What is productivity?

Labour productivity is the amount of economic output produced each hour worked. It is measured as GDP per hour worked. Working harder and easing any unwarranted restrictive work practices can increase labour productivity. It can also be increased by improving skills, working with more sophisticated machines and using modern infrastructure.

Multifactor productivity is economic output per unit of capital and labour combined. It measures how efficiently capital and labour are used together. It is a better measure of the efficiency of an economy. Over time, multifactor productivity growth reflects improvements in skills, technology and management practices.

Why is productivity growth important?

As we work smarter, using better skills, technology, infrastructure and management practices, we can produce more output and so earn more income for employees and business owners.

In Australia’s case, productivity growth has contributed 80 per cent of the growth in GDP per person in the last 40 years. Without solid productivity growth we would have to rely on lucky booms in international commodity prices, hoping the world will pay us more for what we sell.

How has Australia fared in productivity growth?

Australia’s average annual productivity growth began ebbing away from the mid-1970s to just 1.2 per cent in the 1980s. But it grew at a strong 2.1 per cent during the 1990s, the yield from the economic reforms of the 1980s and early 1990s.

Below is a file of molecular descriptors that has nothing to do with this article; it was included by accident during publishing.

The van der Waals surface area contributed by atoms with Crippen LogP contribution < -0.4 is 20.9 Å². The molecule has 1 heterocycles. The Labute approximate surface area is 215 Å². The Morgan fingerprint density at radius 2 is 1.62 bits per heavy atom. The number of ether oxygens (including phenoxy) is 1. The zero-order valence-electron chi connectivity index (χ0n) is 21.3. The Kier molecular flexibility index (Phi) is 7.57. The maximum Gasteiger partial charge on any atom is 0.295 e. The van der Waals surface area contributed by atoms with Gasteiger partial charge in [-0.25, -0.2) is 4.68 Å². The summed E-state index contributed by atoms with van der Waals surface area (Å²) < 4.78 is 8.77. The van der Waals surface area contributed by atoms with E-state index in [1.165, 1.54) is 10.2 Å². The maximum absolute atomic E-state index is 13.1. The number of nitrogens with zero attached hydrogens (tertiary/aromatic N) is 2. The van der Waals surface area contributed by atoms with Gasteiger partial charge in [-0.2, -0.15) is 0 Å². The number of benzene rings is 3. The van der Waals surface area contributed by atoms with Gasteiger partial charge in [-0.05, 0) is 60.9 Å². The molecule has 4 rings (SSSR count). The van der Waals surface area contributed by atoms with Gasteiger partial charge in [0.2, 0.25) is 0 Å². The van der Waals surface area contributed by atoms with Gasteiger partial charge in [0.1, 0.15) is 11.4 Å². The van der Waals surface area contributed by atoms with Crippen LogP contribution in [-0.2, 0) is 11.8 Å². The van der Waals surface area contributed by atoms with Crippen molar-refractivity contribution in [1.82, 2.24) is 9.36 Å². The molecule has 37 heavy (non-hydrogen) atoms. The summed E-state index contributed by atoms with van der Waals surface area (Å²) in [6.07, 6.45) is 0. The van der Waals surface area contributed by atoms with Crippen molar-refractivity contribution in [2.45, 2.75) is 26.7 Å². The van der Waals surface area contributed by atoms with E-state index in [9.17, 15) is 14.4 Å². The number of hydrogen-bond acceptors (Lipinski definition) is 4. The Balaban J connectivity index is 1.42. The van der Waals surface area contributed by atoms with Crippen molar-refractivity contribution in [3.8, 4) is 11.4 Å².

From around 2000 labour productivity growth slowed. In 2004 multifactor productivity growth hit negative territory – we had become less productive. But Australia had a revival in labour productivity growth in 2012 and 2013, averaging more than 2 per cent – the strongest in a decade. If labour productivity growth continues to improve, it is hoped multifactor productivity growth will follow.

What more needs to be done?

Australia’s high exchange forced exporting and import-competing industries to lift their productivity performance. The big laggards are industries not exposed to competition; for example, the electricity industry has over-investment in poles and wires.

The way forward in lifting productivity growth

Cosseted parts of the economy should be opened up to competition. If there are restrictive work practices that can reasonably be removed they should be considered. Wise investment in innovation, education, skills and infrastructure are essential to lifting productivity growth.